FIGURE 4
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Figure 4. Medium-chain fatty acids and ketones mitigate TDP-43 dependent locomotor dysfunction in a Drosophila model of ALS. (A,B) Larval turning times, used to measure locomotor deficits caused by TDPWT or TDPG298S, are rescued by feeding different medium-chain fatty acids [coconut oil (A) or ethyl heptanoate (B)]. (C) Ketone (beta-hydroxybutyrate) feeding reduces larval turning times in ALS larvae. TDPWT or TDPG298S were expressed in motor neurons using D42 GAL4. Genotypes and treatments as indicated. Kruskal-Wallis multiple comparisons test was used to calculate significance. *Pvalue < 0.05, **Pvalue < 0.01, ***Pvalue < 0.001, ****Pvalue < 0.0001.

Another medium-chain fatty acid that we tested is ethyl heptanoate, a modified version of heptanoate, a seven carbon fat previously used to successfully improve oxidative phosphorylation in a SOD1 mouse model (Tefera et al., 2016). The rationale for using this odd chain fatty acid is that it can bypass the carnitine shuttle, and upon beta oxidation mediated breakdown it generates acetyl-CoA that feeds directly into the TCA cycle and propionyl-CoA that can be utilized as an alternative fuel, also feeding into the TCA cycle (Borges and Sonnewald, 2012; Tefera et al., 2017). These experiments show that feeding 0.5% ethyl heptanoate significantly improves the locomotor function of TDPWT larvae (from 13.5 ± 0.7 s on regular food (N = 81) to 10.1 ± 0.4 s (N=85), Pvalue < 0.01) (Figure 4B). Neither 1% nor 2% ethyl heptanoate had an effect on TDPWT locomotion (N = 36–83, data not shown). For TDPG298S larvae, neither 0.5, 1, or 2% ethyl heptanoate had a detectable effect on locomotor function (N = 42–99), possibly due to the narrow concentration range we tested. We note that when performing the Kruskall-Wallis test on TDPG298S and w1118 controls only (ommiting TDPWT) the Pvalue for larval turning on 0.5% ethyl heptanoate reaches statistical significance (Pvalue = 0.03). No effect was detected in w1118 controls fed ethyl heptanoate (N = 49–83).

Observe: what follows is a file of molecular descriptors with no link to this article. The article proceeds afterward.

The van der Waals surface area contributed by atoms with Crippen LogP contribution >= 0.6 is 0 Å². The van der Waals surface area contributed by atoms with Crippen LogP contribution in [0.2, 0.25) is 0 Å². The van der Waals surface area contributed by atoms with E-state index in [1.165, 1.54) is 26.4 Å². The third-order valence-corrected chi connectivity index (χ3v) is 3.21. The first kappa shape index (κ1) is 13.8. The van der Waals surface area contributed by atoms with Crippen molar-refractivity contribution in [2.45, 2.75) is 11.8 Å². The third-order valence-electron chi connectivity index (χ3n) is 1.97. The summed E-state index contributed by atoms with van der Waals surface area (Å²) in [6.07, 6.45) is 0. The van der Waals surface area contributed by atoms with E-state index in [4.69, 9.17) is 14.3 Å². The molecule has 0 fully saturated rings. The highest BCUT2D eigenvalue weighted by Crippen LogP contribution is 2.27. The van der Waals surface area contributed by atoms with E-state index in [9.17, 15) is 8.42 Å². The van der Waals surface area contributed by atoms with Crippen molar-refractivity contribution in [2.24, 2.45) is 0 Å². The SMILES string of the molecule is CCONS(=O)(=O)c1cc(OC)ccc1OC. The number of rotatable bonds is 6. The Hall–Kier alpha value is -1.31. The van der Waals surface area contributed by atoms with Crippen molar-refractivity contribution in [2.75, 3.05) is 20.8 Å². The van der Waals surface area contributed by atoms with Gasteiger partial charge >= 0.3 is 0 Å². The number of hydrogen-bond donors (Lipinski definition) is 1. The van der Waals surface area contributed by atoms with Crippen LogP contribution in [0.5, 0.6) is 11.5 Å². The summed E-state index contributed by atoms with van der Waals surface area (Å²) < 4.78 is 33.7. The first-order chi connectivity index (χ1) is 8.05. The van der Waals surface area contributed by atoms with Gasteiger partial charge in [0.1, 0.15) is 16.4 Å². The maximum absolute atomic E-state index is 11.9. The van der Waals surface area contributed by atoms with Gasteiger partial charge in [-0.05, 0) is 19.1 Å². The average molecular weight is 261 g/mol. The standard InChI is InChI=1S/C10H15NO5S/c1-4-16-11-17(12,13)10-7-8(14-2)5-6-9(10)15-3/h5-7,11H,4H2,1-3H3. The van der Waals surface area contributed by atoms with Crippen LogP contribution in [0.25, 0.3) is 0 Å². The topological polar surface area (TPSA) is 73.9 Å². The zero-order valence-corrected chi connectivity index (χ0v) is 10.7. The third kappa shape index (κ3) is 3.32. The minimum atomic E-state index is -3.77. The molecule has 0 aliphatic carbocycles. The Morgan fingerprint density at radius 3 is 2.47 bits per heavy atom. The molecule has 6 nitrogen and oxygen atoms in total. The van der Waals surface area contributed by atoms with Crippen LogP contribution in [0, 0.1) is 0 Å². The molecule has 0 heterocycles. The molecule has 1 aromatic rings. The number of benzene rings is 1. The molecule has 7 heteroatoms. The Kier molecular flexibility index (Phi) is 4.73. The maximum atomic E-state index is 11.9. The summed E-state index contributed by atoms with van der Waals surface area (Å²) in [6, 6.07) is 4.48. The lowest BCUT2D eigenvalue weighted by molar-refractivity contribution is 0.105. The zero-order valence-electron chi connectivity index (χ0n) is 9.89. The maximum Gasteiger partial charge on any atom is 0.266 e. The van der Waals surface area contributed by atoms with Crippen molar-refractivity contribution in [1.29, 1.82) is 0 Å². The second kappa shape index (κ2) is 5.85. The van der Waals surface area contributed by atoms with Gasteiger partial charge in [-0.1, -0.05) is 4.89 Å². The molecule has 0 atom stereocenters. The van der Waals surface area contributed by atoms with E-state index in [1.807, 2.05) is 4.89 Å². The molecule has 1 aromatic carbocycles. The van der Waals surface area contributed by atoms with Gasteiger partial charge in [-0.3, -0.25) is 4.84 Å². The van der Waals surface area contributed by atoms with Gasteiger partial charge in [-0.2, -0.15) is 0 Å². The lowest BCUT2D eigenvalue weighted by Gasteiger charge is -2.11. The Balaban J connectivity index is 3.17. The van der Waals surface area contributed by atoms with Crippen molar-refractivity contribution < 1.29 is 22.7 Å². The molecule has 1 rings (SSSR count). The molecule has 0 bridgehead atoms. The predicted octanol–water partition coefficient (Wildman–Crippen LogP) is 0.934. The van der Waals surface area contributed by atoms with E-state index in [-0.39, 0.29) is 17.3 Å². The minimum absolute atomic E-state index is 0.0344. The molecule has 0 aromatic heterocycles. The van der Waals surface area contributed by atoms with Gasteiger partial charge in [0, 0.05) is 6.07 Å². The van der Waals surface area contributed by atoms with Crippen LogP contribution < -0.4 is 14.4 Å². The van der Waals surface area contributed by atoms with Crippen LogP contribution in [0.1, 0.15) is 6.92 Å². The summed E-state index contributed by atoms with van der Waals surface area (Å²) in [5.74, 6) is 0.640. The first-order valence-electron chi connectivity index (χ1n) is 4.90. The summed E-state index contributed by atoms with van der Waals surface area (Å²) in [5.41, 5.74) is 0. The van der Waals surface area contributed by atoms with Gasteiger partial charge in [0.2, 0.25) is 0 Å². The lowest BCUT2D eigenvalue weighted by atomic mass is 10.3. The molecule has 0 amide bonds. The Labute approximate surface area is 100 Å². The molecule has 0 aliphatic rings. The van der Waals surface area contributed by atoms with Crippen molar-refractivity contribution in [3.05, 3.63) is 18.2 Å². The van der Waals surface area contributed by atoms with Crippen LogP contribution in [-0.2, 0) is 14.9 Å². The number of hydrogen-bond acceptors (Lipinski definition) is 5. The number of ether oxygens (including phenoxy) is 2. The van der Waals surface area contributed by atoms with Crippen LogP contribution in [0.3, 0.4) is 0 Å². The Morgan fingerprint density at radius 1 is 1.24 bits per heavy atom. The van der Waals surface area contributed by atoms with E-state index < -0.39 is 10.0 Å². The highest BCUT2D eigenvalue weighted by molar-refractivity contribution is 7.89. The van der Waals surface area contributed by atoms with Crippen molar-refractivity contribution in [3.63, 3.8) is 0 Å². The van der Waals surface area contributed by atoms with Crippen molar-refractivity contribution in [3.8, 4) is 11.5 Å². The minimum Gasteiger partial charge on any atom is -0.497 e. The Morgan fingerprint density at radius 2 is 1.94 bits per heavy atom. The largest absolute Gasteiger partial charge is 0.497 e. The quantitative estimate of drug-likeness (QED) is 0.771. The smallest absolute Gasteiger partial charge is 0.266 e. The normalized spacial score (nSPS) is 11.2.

Interestingly, feeding 2 mM beta-hydroxybutyrate (BHB) improves locomotor function in both TDPWT (12.99 ± 0.5 s on regular food (N = 30) vs. 9.97 ± 0.35 s on 2 mM BHB (N = 30), Pvalue < 0.01) and TDPG298S larvae (15.02 ± 0.72 s on regular food (N = 30) vs. 11.68 ± 0.53 s on 2 mM BHB (N = 30), Pvalue < 0.05) while exerting no detectable effect on w1118 controls (N = 30) (Figure 4C). This concentration was chosen based on previous reports that BHB mitigates phenotypes in a Drosophila model of seizures (Li et al., 2017). Taken together, our findings support the notion that TDP-43 toxicity manifests at least in part through lipid oxidation defects, and bypassing the carnitine shuttle by providing medium-chain fatty acids or the ketone precursor BHB mitigates locomotor dysfunction in our Drosophila model of ALS. Although we only tested a limited range of concentrations our results indicate the neuroprotective potential of medium-chain fatty acids and the ketone precursor BHB. These data suggest a potentially promising dietary intervention that provides alternative fuels for improving oxidative phosphorylation and increasing ATP production as previously shown for SOD1 mice (Tefera et al., 2016).

Discussion